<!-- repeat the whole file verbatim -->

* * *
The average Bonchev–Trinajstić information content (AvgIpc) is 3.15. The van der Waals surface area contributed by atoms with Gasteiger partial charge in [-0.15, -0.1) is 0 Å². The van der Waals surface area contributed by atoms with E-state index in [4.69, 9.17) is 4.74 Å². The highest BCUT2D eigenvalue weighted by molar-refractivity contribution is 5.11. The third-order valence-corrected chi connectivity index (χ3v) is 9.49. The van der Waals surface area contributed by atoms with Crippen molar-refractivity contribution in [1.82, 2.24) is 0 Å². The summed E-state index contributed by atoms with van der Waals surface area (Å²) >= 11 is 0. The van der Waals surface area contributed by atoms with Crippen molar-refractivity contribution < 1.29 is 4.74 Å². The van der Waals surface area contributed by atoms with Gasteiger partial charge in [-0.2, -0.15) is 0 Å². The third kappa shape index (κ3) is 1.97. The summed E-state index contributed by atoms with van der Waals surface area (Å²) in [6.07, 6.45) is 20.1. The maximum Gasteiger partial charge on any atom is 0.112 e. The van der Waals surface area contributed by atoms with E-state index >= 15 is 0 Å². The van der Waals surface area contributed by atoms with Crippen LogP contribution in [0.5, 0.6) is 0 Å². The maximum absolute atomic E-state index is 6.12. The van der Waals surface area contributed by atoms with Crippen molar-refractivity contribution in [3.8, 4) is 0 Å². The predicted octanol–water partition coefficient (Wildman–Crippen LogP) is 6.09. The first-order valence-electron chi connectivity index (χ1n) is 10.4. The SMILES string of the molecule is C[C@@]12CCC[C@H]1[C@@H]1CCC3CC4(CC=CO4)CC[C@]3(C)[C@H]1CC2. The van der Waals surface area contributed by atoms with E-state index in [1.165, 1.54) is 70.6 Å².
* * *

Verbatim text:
The average Bonchev–Trinajstić information content (AvgIpc) is 3.15. The van der Waals surface area contributed by atoms with Gasteiger partial charge in [-0.15, -0.1) is 0 Å². The van der Waals surface area contributed by atoms with E-state index in [4.69, 9.17) is 4.74 Å². The highest BCUT2D eigenvalue weighted by molar-refractivity contribution is 5.11. The third-order valence-corrected chi connectivity index (χ3v) is 9.49. The van der Waals surface area contributed by atoms with Crippen molar-refractivity contribution in [1.82, 2.24) is 0 Å². The summed E-state index contributed by atoms with van der Waals surface area (Å²) >= 11 is 0. The van der Waals surface area contributed by atoms with Crippen molar-refractivity contribution < 1.29 is 4.74 Å². The van der Waals surface area contributed by atoms with Gasteiger partial charge in [-0.2, -0.15) is 0 Å². The third kappa shape index (κ3) is 1.97. The summed E-state index contributed by atoms with van der Waals surface area (Å²) in [6.07, 6.45) is 20.1. The maximum Gasteiger partial charge on any atom is 0.112 e. The van der Waals surface area contributed by atoms with E-state index >= 15 is 0 Å². The van der Waals surface area contributed by atoms with Crippen LogP contribution in [0.5, 0.6) is 0 Å². The maximum absolute atomic E-state index is 6.12. The van der Waals surface area contributed by atoms with Crippen molar-refractivity contribution in [3.8, 4) is 0 Å². The predicted octanol–water partition coefficient (Wildman–Crippen LogP) is 6.09. The first-order valence-electron chi connectivity index (χ1n) is 10.4. The SMILES string of the molecule is C[C@@]12CCC[C@H]1[C@@H]1CCC3CC4(CC=CO4)CC[C@]3(C)[C@H]1CC2. The van der Waals surface area contributed by atoms with E-state index in [1.165, 1.54) is 70.6 Å².